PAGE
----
- Journal Record Building: North of the memorial is the Journal Record Building, which formerly housed the offices of the The Journal Record. It now houses the Oklahoma City National Memorial Museum, which features numerous exhibits and artifacts related to the Oklahoma City bombing. Staff of the National Memorial Institute for the Prevention of Terrorism, a non-partisan think tank created shortly after the bombing by family members and survivors, also work here to spread knowledge of terrorism and its prevention.
- Alfred P. Murrah Federal Building Plaza: Located just south of the Field of Empty Chairs, above the underground parking garage, is the raised Alfred P. Murrah Federal Building Plaza. An original part of the federal building, the plaza had a garden and seating areas, as well as a playground for the daycare center. Visitors to the Memorial can walk across the plaza, where the original flagpole is used for the American flag.
On this day in 1824, poet and eading figure in the Romantic movement, Lord Byron died at the age of 36 in Missolonghi, Aetolia-Acarnania,Ottoman Empire (Greece). Born George Gordon Byron on 22 January 1788 in a house on 24 Holles Street in London. In my opinion, Byron is one of the greatest British poets, and remains widely read and influential. He travelled widely across Europe, especially in Italy where he lived for seven years. Later in life, Byron joined the Greek War of Independence fighting the Ottoman Empire, for which many Greeks revere him as a national hero. Often described as the most flamboyant and notorious of the major Romantics, Byron was both celebrated and castigated in life for his aristocratic excesses, including huge debts, numerous love affairs, rumours of a scandalous liaison with his half-sister, and self-imposed exile. He also fathered the Countess Ada Lovelace, whose work on Charles Babbage’s Analytical Engine is considered a founding document in the field of computer science. Perhaps his best known works are the lengthy narrative poems Don Juan and Childe Harold’s Pilgrimage and the short lyric She Walks in Beauty.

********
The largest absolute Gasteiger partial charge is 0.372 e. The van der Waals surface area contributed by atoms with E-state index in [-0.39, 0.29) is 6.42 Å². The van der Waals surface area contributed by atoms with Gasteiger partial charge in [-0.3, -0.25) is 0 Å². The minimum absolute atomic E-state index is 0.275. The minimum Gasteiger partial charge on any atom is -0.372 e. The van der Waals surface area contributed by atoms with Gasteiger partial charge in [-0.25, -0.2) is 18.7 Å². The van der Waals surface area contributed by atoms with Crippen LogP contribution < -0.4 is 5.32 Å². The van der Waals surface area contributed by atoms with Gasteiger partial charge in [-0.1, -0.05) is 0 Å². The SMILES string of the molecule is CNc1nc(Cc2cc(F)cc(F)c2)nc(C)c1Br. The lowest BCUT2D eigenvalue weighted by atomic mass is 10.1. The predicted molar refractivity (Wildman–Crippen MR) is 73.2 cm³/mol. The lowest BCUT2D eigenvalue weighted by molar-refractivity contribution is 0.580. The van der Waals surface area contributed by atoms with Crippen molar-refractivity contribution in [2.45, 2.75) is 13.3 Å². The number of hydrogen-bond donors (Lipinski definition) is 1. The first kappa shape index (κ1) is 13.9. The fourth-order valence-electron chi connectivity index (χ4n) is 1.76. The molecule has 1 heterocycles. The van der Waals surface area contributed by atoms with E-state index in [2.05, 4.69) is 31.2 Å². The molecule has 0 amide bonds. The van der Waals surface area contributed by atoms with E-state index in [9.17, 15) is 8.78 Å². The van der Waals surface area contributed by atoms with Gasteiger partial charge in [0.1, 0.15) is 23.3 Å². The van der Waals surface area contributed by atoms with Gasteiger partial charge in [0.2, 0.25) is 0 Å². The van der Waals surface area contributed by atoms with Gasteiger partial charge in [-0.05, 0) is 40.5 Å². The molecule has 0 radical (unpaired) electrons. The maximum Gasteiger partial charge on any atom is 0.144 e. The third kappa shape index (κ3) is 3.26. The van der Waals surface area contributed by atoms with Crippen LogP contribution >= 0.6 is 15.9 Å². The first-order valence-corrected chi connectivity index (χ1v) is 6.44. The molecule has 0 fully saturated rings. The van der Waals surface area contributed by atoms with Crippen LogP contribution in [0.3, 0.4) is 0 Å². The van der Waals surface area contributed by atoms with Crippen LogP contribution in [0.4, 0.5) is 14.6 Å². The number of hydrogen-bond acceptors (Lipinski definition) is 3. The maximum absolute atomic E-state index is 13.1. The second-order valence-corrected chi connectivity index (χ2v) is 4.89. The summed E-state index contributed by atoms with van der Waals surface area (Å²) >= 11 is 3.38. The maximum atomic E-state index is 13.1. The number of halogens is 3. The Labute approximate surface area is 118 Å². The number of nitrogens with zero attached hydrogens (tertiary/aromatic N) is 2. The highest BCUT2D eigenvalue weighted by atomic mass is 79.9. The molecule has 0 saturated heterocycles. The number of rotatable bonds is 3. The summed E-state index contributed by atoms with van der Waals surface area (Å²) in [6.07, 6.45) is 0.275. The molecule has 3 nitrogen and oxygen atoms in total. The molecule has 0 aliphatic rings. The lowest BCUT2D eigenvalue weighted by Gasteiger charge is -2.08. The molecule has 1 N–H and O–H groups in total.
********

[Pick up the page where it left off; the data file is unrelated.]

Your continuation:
The Final Footprint – Alfred, Lord Tennyson would later recall the shocked reaction in Britain when word was received of Byron’s death. The Greeks mourned Lord Byron deeply. The national poet of Greece, Dionysios Solomos, wrote a poem about the unexpected loss, named To the Death of Lord Byron. Βύρων (“Vyron”), the Greek form of “Byron”, continues in popularity as a masculine name in Greece, and a town near Athens is called Vyronas in his honour. Byron’s body was embalmed, but the Greeks wanted some part of their hero to stay with them. According to some sources, his heart remained at Missolonghi. His other remains were sent to England (accompanied by his faithful manservant, “Tita”) for burial in Westminster Abbey, but the Abbey refused for reason of “questionable morality”. Huge crowds viewed his body as he lay in state for two days in London. He is buried at the Church of St. Mary Magdalene in Hucknall, Nottinghamshire. A marble slab given by the King of Greece is laid directly above Byron’s grave. A duplicate of the slab was later placed in Westminster Abbey. His daughter, Ada Lovelace, was later buried beside him. Byron’s friends raised the sum of 1,000 pounds to commission a statue of the writer; Thorvaldsen offered to sculpt it for that amount. However, for ten years after the statue was completed in 1834, most British institutions turned it down, and it remained in storage. The statue was refused by the British Museum, St. Paul’s Cathedral, Westminster Abbey and the National Gallery before Trinity College, Cambridge, finally placed the statue of Byron in its library. In 1969, 145 years after Byron’s death, a memorial to him was finally placed in Westminster Abbey. The memorial had been lobbied for since 1907: The New York Times wrote, “People are beginning to ask whether this ignoring of Byron is not a thing of which England should be ashamed … a bust or a tablet might be put in the Poets’ Corner and England be relieved of ingratitude toward one of her really great sons.”. Robert Ripley had drawn a picture of Boatswain’s grave with the caption “Lord Byron’s dog has a magnificent tomb while Lord Byron himself has none”. This came as a shock to the English, particularly schoolchildren, who, Ripley said, raised funds of their own accord to provide the poet with a suitable memorial. Close to the centre of Athens, Greece, outside the National Garden, is a statue depicting Greece in the form of a woman crowning Byron. The statue is by the French sculptors Henri-Michel Chapu and Alexandre Falguière.